Region: Latin America
Content Types: Report
Date: 28 April 2023

AdobeStock 79604739Brazil has posed itself as one of the key drivers in the Latin American market that is driving the region's growth in the international oil and gas game. A net oil importer until 2014, Brazil has become the top producer in Latin America in 2016, and since then has enjoyed uncontested leadership in the region. While this represents a great opportunity for the region’s oil and gas sector, from the operators to service providers supporting them, there is a looming decommissioning wave on the horizon. 

The global oil market has been witness to many ups and downs since the advent of the Covid-19 pandemic. Far from stability, it has weathered a persistent conflict in eastern Europe; re-emergence of Covid-19 in China; major, consecutive price cuts by OPEC+ nations, and a global uptake on renewable activity. The IEA, however, has indicated that oil demand would remain steady until it reaches a peak in the mid-2030’s at 103mn bpd before beginning to plateau. It predicted that despite the global energy mix changing to accommodate the surgence of renewable practices coming to the forefront, fossil fuels will still hold a 60% share within the energy game until at least mid-century.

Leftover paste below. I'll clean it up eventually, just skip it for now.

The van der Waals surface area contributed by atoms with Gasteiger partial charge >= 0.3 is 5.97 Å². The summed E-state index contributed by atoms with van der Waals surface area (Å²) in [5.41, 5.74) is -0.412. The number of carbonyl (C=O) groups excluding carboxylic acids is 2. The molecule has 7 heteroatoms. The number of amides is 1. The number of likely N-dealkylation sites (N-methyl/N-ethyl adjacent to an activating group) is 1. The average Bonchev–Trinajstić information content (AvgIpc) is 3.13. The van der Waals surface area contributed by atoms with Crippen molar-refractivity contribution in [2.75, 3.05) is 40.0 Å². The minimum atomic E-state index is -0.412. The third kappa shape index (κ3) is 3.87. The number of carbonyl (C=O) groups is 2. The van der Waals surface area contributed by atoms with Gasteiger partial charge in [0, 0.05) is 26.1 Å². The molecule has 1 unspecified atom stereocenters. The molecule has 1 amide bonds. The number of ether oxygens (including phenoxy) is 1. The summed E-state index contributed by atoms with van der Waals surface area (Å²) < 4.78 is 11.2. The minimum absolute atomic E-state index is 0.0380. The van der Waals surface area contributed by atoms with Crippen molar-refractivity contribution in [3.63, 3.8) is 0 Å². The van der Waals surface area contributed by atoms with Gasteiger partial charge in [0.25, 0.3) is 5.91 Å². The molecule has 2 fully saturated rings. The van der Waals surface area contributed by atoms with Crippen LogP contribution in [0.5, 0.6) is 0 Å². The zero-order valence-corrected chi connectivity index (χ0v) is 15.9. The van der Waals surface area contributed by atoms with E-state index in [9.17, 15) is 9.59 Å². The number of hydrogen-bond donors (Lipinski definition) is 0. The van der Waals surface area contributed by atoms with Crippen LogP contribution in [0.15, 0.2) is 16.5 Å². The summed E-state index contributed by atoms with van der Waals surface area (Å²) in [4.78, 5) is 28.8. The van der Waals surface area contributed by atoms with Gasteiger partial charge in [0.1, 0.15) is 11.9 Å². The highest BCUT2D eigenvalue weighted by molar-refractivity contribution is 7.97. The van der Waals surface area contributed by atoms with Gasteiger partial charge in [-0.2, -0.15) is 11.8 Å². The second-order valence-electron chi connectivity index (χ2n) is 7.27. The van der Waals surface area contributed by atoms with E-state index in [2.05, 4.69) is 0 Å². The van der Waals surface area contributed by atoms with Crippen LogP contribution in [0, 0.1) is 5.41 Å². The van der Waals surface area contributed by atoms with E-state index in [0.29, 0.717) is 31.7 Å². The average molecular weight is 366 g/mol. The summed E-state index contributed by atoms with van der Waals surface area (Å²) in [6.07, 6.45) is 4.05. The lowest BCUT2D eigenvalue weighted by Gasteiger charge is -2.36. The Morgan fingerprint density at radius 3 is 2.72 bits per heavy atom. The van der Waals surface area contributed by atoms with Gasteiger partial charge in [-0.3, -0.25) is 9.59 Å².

The Ministry of Mines and Energy (MME) in Brazil has big plans on drawing investment to the country's petroleum sector. It will be focusing on the various ways to drive exploration in frontier areas and call for investments in mature, as well as marginal, economic fields. Owing to these ambitious goals, there is a dual opportunity for both greenfield development and production enhancement through well intervention.

Besides the active role of Petrobras on advancing the country’s oil and gas industry, new players are also emerging as the state-owned Brazilian Petroleum Company has been passing on its mature assets to several entities from BW Energy to Trident over the last few years. Petrobras itself has plans to decommission 26 of its floating platforms, with the P-32 asset scheduled to begin the process this year.

On the other hand, high marketed utilisation rates of offshore rigs, especially in Latin America following the eastern European conflict, led to a supply chain gridlock. While many operators are considering collaboration between companies in order to use the same vessel for their respective assets, logistically, that process could also present challenges. 

Another challenge in the well intervention industry lies in tackling the high costs involved in the process. This has resulted in the popularity of a slightly more fresh-faced method – riserless light well intervention (RLWI). Used instead of heavier vessels, this has the potential to significantly reduce cost of operations and minimise environmental impact – an increasingly pressing concern for operators.

Read the full report, including expert opinion and detailed analysis of the market, here.